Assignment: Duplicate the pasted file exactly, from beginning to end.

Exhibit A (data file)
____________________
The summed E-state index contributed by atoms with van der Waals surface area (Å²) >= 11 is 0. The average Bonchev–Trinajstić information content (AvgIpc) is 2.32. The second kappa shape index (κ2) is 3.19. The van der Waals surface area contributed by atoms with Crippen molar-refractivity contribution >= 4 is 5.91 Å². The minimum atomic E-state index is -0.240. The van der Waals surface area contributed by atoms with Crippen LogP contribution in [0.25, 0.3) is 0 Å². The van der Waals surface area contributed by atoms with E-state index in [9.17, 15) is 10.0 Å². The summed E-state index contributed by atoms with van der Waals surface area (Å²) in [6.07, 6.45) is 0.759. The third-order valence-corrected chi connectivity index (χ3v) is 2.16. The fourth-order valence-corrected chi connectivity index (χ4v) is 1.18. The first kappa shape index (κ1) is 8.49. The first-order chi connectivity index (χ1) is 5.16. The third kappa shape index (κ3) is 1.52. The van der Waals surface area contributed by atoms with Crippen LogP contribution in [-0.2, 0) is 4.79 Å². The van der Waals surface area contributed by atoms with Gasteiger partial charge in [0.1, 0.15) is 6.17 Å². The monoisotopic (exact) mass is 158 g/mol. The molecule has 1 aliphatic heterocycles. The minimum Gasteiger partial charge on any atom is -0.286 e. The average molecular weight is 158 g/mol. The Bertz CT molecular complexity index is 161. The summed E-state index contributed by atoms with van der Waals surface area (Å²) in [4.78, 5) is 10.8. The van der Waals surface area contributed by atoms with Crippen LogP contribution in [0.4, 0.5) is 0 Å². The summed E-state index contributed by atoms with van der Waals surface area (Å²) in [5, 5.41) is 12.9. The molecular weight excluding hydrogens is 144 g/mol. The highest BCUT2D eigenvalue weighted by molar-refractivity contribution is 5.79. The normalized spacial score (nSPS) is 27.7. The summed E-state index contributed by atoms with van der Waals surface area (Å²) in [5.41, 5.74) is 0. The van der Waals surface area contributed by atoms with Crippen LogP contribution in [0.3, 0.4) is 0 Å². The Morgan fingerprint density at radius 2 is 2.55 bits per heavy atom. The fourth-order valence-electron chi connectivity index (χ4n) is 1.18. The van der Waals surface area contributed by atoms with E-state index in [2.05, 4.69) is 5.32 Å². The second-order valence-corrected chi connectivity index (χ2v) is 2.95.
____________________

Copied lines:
The summed E-state index contributed by atoms with van der Waals surface area (Å²) >= 11 is 0. The average Bonchev–Trinajstić information content (AvgIpc) is 2.32. The second kappa shape index (κ2) is 3.19. The van der Waals surface area contributed by atoms with Crippen molar-refractivity contribution >= 4 is 5.91 Å². The minimum atomic E-state index is -0.240. The van der Waals surface area contributed by atoms with Crippen LogP contribution in [0.25, 0.3) is 0 Å². The van der Waals surface area contributed by atoms with E-state index in [9.17, 15) is 10.0 Å². The summed E-state index contributed by atoms with van der Waals surface area (Å²) in [6.07, 6.45) is 0.759. The third-order valence-corrected chi connectivity index (χ3v) is 2.16. The fourth-order valence-corrected chi connectivity index (χ4v) is 1.18. The first kappa shape index (κ1) is 8.49. The first-order chi connectivity index (χ1) is 5.16. The third kappa shape index (κ3) is 1.52. The van der Waals surface area contributed by atoms with Crippen LogP contribution in [-0.2, 0) is 4.79 Å². The van der Waals surface area contributed by atoms with Gasteiger partial charge in [0.1, 0.15) is 6.17 Å². The monoisotopic (exact) mass is 158 g/mol. The molecule has 1 aliphatic heterocycles. The minimum Gasteiger partial charge on any atom is -0.286 e. The average molecular weight is 158 g/mol. The Bertz CT molecular complexity index is 161. The summed E-state index contributed by atoms with van der Waals surface area (Å²) in [4.78, 5) is 10.8. The van der Waals surface area contributed by atoms with Crippen LogP contribution in [0.4, 0.5) is 0 Å². The summed E-state index contributed by atoms with van der Waals surface area (Å²) in [5, 5.41) is 12.9. The molecular weight excluding hydrogens is 144 g/mol. The highest BCUT2D eigenvalue weighted by molar-refractivity contribution is 5.79. The normalized spacial score (nSPS) is 27.7. The summed E-state index contributed by atoms with van der Waals surface area (Å²) in [5.41, 5.74) is 0. The van der Waals surface area contributed by atoms with Crippen LogP contribution in [0.3, 0.4) is 0 Å². The Morgan fingerprint density at radius 2 is 2.55 bits per heavy atom. The fourth-order valence-electron chi connectivity index (χ4n) is 1.18. The van der Waals surface area contributed by atoms with E-state index in [2.05, 4.69) is 5.32 Å². The second-order valence-corrected chi connectivity index (χ2v) is 2.95.